genre (action, violence and exploration) with those of the stereotypically
female genre (character depth, motivations, secrets and interior world building).
II.How women identify with male characters. This
includes ways in which contemporary games have used the traditionally feminized
component of secrets, domestic spaces, and character motivations to create
well-rounded characters that do not just create action but create a story, as
well as the bimodal function of the “stunting bodies” characters who are
designed with both men and women in mind. This second part, in particular, will
be a focus on how girl gamers identify with such female avatars that have been
designed, at least in part, to appeal to a voyeuristic male audience.
III.How men identify with the female characters
already on the market in a continued discussion on cross-gender avatar
functionality. In this section, I will bring up the topic of the Final Girl and
how many female avatars in gaming have been masculinized to fit,
simultaneously, with the love-interest sexualized and objectified body, while
also having the character’s own sexuality denatured to prevent the
objectification of the male body presented to a player. This will include games
such as Final Fantasy XIII-2 and Lollipop Chainsaw, which both render
their female protagonists sterile through the absence of a male body to
objectify, Final Fantasy XIII and Tomb Raider, which code their female
characters as either lesbians or asexual and use the game as a way of attaining
manhood through the process of gaining a symbolic phallus, and finally games
that defy the normal gaming function to give a full and complete world of what
it is like to be a feminine character in a male dominated world (Bioshock Infinite and Beyond: Two Souls). This final section
will conclude with an analysis of the game Beyond:
Two Souls – both its controversy as a slower, passive style game, and its
success of eliding the world of combat action gaming with accurate
representations of a straight female character.
In the end I suppose my thesis
could be boiled down to this: The avatar is a representation of both self and
other; The more that avatar is placed in a world that gives equal distribution
to male and female game-space, while not ignoring the realities of how the
world reacts to these character distinctions, the more likely it will be that
the game will resonate with the highest number of players. Even if the player
cannot relate to the gender, they can relate to the qualities that make up
humanity, which is not just gender neutral, but both feminine and masculine in
For those of you playing along at home, here is my baseline annotated works cited. You'll notice that there are some of these articles that I have not posted about yet, but I assure you, that was only because this works cited was due, and I will be catching you guys up pretty soon.
Carol J. "Her Body, Himself: The Final Girl." Men Women and
Chainsaws: Gender in the Modern Horror Film. London: BFI, 1992. 35-41.
the actual section of Clover’s book on “The Final Girl” is short, it has become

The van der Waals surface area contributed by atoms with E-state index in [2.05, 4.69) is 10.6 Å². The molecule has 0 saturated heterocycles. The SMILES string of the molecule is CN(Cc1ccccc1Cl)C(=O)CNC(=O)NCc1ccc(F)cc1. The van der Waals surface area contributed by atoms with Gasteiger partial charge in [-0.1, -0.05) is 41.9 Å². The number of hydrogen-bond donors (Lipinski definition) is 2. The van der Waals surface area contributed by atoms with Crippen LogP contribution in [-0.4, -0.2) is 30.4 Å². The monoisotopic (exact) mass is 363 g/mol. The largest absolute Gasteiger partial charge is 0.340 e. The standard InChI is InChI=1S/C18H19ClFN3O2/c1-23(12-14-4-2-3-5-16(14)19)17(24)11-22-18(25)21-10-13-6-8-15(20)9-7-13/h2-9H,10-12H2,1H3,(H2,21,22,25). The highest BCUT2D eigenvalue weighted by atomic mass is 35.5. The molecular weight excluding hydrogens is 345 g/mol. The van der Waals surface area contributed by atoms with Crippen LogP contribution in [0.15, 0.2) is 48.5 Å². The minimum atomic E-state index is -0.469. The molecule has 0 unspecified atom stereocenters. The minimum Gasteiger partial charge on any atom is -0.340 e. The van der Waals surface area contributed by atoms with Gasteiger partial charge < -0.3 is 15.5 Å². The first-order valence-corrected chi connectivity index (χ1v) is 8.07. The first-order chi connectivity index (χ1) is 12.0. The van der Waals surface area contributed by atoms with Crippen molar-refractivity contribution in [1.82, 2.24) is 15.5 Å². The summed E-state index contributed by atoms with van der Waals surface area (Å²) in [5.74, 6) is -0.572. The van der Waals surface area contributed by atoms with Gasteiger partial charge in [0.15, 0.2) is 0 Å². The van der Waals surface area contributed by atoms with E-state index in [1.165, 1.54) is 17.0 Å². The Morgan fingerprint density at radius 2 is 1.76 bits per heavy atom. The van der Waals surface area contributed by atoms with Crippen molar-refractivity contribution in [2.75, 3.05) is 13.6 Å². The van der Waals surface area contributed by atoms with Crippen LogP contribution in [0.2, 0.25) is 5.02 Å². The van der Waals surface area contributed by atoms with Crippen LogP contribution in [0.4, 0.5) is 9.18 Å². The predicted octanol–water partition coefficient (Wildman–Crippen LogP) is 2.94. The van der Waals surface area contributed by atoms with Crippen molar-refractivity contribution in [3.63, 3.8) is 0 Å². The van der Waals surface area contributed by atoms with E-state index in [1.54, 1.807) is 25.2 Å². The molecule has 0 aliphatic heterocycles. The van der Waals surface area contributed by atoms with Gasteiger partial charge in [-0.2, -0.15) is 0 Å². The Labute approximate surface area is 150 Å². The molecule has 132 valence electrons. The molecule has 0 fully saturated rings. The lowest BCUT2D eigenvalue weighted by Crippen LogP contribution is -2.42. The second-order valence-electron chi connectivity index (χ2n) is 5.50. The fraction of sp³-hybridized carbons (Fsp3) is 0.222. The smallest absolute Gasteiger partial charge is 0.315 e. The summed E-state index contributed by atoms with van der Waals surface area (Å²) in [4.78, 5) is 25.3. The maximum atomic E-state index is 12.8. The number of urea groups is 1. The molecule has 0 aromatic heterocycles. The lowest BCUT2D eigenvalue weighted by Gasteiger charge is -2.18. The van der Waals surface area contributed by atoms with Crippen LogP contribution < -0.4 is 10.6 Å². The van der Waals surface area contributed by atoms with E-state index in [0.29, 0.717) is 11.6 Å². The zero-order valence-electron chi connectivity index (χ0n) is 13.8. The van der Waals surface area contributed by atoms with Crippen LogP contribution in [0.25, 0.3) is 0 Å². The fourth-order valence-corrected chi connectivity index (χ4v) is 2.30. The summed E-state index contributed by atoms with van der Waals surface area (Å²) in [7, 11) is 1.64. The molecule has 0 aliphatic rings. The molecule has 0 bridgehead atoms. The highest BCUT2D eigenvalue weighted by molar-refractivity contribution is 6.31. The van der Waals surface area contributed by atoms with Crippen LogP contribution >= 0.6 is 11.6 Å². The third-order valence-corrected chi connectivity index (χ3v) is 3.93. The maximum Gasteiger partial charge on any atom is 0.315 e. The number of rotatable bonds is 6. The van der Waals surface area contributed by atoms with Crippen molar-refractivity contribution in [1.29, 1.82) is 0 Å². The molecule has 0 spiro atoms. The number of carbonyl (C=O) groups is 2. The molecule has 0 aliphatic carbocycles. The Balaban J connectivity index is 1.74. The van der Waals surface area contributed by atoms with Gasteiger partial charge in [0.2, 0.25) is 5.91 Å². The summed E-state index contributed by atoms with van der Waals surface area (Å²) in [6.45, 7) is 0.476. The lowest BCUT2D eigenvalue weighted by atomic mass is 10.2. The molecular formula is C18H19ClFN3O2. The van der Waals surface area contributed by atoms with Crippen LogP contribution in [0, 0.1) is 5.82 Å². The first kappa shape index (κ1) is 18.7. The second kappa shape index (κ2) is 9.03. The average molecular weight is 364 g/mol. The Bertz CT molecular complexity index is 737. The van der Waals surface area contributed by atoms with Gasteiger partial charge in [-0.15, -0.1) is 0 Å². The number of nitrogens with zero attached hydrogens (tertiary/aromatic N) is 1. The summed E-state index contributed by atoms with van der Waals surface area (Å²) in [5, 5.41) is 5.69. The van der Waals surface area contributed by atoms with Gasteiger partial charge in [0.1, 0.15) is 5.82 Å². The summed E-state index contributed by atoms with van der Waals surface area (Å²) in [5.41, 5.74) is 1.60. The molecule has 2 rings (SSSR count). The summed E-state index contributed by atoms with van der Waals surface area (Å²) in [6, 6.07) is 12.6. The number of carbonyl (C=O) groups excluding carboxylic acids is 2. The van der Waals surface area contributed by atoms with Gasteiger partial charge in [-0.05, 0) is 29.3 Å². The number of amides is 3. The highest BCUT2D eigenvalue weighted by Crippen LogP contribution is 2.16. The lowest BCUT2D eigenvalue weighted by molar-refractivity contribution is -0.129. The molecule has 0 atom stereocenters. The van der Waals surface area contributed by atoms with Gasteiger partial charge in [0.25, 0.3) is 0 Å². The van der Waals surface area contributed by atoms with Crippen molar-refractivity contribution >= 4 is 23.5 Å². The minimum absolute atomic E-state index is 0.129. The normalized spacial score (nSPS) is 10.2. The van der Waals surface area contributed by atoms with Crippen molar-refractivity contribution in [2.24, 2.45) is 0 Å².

a vital part of my thesis. Clover argues that female characters that act as the
main protagonist in horror films, the ones who survive the ending and triumph,
are relatable to the target audience, preteen boys, because they have had their
feminity stripped from them while remaining a marginalized character. Through
their lack of sexuality or voyeurism towards any particular male body they
become devoid of sex or are more likely to be sexually curious about another
woman’s body. They wear flannel, are bookish and quiet and have not yet come
into their own. They become the avatar for the young male viewer and must earn
their metaphorical ‘phallus’ through intense trial. Similarly, many female game
characters are given a traditional place as the “mannish” woman. They either
have no sexuality, are coded as lesbians, or have their sexuality neutered from
them by circumstance. This relatability to the young male consumer is important
to my thesis because it explains why my original topic choice, explaining cross
gendered identification between players and characters, is flawed; if the
characters are intentionally created to be more identifiable with the male
player, then there are not many outlets to see how men identify in the avatar
of a truly feminized presence.
Henry. "Complete Freedom of Movement: Video Games as Gendered Play
Spaces." The Game Design Reader A Rules of Play Anthology (2006):
associative identity between players and avatars cannot be summed up solely by
the characters themselves but by the spaces they inhabit. Jenkins work focuses
on the prior segregation between girl’s spaces and boy’s spaces within the
realm of 19th century literature—the “Adventure Island” verses the “Secret
Garden”. Not only does he confront the polarized environment that is forced on
to children, he also organizes his own polarized definitions of current female
play spaces as well as current male spaces, so that he can eventually discuss
the concept of a gender-neutral play space. He makes a compelling argument for
videogame spaces that defy preconceived gender stereotypes and focus on giving
girl gamers a wider spatial exploration, filled with more action and adventure,
and giving boys one that encodes more “domestic” puzzles and secrets to promote
character development and motivation behind actions. It is my belief that his
concepts of gendered play spaces could, in part, be responsible for the male